Re: body mods, Western bias and marginality

Adrienne Dearmas (DearmasA@AOL.COM)
Thu, 18 Jul 1996 11:57:10 -0400

In a message dated 96-07-16 19:50:04 EDT, swyersh@INTERPORT.NET (Holly
Swyers) writes:

> I think my point, though, is worth talking about. At what point can we as
> anthropologists feel comfortable making assertions about some culture or
> another? What is the nature of an informant? Do all cultures have a
> "silent majority"? How do we get past our own biases?

First I want to comment that I am enjoying the theoretical debates of this
issue immensely (and taking copious notes!)

Second, the bulk of my research to date has been in reading as much primary
source material I can get my hands on. Not an easy task. When Holly talks
about informants, I have to throw in "first hand accounts" as recorded by
early "anthropologists" whose biases are very apparent. From the historical
perspective, do we discount early European interactions with nonliterate
cultures simply because their bias is there?

Nevertheless, several problems have revealed themselves, and it is our job
today to sift through and try to analyze the data as best we can.

For example, accounts of interactions between Europeans and Northwest Coast
Indians (notably, Chinook, Salish, et al) describe these tribes as slow,
stupid, uncoordinated and generally less developed than the Europeans.
Western bias against all brown peoples? Or, the effects of cranial
deformation on different parts of the brain, that when caused by trauma in
contemporary society produces similar behavior (Schmieg 1994, pers. comm.)

Early accounts of scarification seem to follow the introduction of tattoos to
Europeans. I say this b/c it is always unclear, unless you know the group and
or area being discussed, whether what the "anthropologist" is talking about
is scarification or tattooing. So right off the bat, there is confusion in
the data we have. It is commonly accepted (Rudofsky, Brain, Thevoz, Hiler,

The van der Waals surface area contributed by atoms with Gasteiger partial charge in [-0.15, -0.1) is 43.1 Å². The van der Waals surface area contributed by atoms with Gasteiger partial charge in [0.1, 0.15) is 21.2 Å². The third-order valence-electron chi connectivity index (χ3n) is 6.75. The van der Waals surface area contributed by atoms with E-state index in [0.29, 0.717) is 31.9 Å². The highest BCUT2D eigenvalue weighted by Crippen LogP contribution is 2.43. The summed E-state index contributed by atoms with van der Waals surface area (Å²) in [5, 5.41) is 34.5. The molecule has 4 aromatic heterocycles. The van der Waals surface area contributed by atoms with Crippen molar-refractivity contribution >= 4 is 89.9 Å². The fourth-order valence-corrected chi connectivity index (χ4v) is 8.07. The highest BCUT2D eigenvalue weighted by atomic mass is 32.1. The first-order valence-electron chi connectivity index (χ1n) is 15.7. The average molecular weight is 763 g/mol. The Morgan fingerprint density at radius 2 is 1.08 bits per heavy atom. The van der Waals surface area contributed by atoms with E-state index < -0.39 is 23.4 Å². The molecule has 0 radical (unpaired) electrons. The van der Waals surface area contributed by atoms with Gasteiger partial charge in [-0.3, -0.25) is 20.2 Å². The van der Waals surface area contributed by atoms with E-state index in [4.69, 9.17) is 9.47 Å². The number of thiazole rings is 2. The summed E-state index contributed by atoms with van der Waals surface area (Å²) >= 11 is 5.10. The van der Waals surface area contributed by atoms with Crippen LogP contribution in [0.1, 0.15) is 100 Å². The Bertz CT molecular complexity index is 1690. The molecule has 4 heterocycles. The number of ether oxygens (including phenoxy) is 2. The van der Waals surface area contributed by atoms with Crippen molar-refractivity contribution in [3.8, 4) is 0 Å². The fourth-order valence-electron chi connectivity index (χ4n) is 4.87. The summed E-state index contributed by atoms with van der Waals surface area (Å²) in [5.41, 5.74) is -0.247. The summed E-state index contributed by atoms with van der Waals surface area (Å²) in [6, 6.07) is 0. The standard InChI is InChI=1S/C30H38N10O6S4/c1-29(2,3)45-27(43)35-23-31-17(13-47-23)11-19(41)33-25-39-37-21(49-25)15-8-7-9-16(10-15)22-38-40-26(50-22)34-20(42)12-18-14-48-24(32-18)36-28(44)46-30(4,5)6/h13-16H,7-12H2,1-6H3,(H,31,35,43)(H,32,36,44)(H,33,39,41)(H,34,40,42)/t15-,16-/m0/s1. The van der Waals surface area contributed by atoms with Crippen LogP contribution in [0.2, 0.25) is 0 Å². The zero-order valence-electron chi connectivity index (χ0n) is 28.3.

Ebin, etc) that scarification is to darker pigmented skin what tattooing is
to lighter colored skin. Throw in Dennis Rodman and you get some very
interesting blurring of boundaries).

Marginal informants. I was always taught in undergrad that most informants
are marginal to scoiety (i.e. police informants, or snitches on NYPD Blue).
Not that this means the information an anthropologist is getting is a bold
face lie, BUT this does bring us back to the discussion about the marginality
of bikers, homosexuals, prisoners and their tattoos. Perhaps there is more of
a link between Maori tattoos and those of gang members if one considers the
marginality of an informant and the size of populations (I just think the US
and/or Western culture is too big to adopt any ritual or practice universally
unless it becomes law (and then you are still gonna have your militia types).

> What is boring to Mike Shupp (and I daresay others on this list) is
> fascinating to a rather vocal group here. And I would venture that every
> piece of conversation on this list is so far removed from the daily
> business of living for many people that they would (correctly, perhaps?)
> view it as a horrible waste of time.
The poisoning of our seas, extinction and other seemingly "far removed from
the daily business of living" events and occurrences are still important to
our future. John McCreery is more fascinated with the individual variances of
body modification, but I see a cross cultural, historical phenomenon which I
think will prove insightful to human behavior. Then again, there are
scientists who really think it matters how hummingbirds fly. Not me, so I
accept that the value I attach to this topic is not shared by everyone,
However, just b/c it isn't part of daily life, doesn't make it a horrible
waste of time. (Last week, I played with a six week old Bengal tiger in my
kitchen - who then fell asleep in my lap for about two hours. Waste of time.
You bet!!!!)

- Adrienne